Most people in California turn their faucet on and use water for drinking, washing, cooking, and other activities with confidence that the water they are using is safe. The institutions that provide the ever-needed resource at any time of the day are water agencies, and they serve the public daily through a wide variety of important roles. One of the primary roles of a water agency is to deliver high quality water with reliable service 24 hours a day, 365 days a year. Agencies employ water quality technicians and scientists that do the work to deliver dependable water on a consistent basis. Careers in water treatment and operations include inspecting water samples, analyzing findings, helping set standards for water integrity, as well as reliable delivery of water to their customers. Individuals who work at a water treatment plant operate and manage the distribution of water to homes and businesses. Operations staff also work in the field collecting water quality samples and working with labs to test for water quality. Both play a direct role in maintaining the vitality of their communities and environments by providing services that benefit public health.
Careers in water treatment and operations don’t just happen over night. Ernie Montelongo, Chief Plant Operator for West Valley Water District, has served in the water industry for over 34 years. He started his career as an entry-level water meter reader and worked his way up to play an integral role in water quality. Ernie is a knowledgeable and well-rounded individual, having worked in various roles from a maintenance employee to pump operator and now water treatment. He takes his job with serious regard and shares, “We are the first line of defense to protecting the people we serve.” Regarding water treatment as a first line of defense for the community is no exaggeration; after all, water can only sustain its surroundings if its useable.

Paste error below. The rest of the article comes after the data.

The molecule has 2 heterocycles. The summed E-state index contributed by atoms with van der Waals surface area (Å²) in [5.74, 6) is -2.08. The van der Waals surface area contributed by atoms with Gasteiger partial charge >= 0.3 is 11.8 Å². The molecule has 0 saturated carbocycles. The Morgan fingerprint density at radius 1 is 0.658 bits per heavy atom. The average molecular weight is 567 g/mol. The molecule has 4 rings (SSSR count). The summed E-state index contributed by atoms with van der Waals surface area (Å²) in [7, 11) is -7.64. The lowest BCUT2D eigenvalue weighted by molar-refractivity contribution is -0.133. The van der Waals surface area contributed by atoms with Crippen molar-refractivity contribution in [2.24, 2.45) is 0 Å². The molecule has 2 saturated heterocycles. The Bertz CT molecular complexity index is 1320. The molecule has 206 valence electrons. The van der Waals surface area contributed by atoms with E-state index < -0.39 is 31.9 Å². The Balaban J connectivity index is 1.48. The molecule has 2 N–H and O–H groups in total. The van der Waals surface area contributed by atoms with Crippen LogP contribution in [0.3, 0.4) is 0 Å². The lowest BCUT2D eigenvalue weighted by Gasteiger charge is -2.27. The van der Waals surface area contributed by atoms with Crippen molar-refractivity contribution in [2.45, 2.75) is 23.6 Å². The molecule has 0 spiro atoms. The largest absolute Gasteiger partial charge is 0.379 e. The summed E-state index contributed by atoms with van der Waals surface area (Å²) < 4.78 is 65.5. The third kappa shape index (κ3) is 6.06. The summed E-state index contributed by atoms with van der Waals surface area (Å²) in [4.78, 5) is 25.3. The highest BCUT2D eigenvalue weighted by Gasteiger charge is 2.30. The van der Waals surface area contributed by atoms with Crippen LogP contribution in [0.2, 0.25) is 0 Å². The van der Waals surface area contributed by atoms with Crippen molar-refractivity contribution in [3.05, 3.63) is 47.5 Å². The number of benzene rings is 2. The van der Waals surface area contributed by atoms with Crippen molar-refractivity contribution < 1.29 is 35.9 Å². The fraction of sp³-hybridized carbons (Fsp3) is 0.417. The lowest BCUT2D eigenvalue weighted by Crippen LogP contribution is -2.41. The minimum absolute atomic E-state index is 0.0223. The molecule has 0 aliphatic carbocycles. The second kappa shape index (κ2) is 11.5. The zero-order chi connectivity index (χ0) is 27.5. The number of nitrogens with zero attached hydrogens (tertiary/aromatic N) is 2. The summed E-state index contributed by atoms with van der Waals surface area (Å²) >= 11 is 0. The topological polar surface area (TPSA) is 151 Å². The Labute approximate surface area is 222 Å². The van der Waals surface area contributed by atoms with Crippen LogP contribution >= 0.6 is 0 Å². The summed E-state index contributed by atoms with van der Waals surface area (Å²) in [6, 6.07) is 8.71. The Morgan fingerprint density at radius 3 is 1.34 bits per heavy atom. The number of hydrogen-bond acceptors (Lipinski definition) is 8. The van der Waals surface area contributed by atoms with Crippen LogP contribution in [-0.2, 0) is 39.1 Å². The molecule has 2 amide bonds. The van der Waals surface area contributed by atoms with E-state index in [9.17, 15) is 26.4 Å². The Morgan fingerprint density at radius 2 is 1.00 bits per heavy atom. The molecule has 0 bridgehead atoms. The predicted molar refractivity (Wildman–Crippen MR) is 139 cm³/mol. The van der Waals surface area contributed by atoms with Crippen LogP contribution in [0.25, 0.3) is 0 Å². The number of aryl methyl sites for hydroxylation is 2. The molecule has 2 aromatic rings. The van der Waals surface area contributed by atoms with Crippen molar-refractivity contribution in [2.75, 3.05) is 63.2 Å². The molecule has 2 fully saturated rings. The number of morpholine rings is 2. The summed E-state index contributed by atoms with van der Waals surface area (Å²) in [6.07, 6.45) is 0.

Ernie has been a long-time mentor and leader in water quality for the Inland Empire. He encourages others to follow in his footsteps to pursue fulfilling careers in water treatment and operations. As the supervisor / chief operator for West Valley Water District’s water treatment facility, he oversees water quality testing on a daily basis among other operations. He and his team personally test for constituents (contaminants) in drinking water; these tests are called “grab samples.” Grab samples include testing for maximum contaminant levels, pH and total dissolved solids. At the end of every week, additional samples are sent to a nearby lab for testing. “Combined we conduct over 200 water quality tests on a weekly basis,” continues Ernie. “Every water quality test result is sent to the California Department of Drinking Water for reporting purposes.” This process gives the public an added assurance that the District takes accountability, and pride, in the water it serves.
Next time you turn your water faucet on, remember that there is a team of individuals working diligently around the clock to ensure that you and your family can drink, cook, and use the resource with a peace of mind.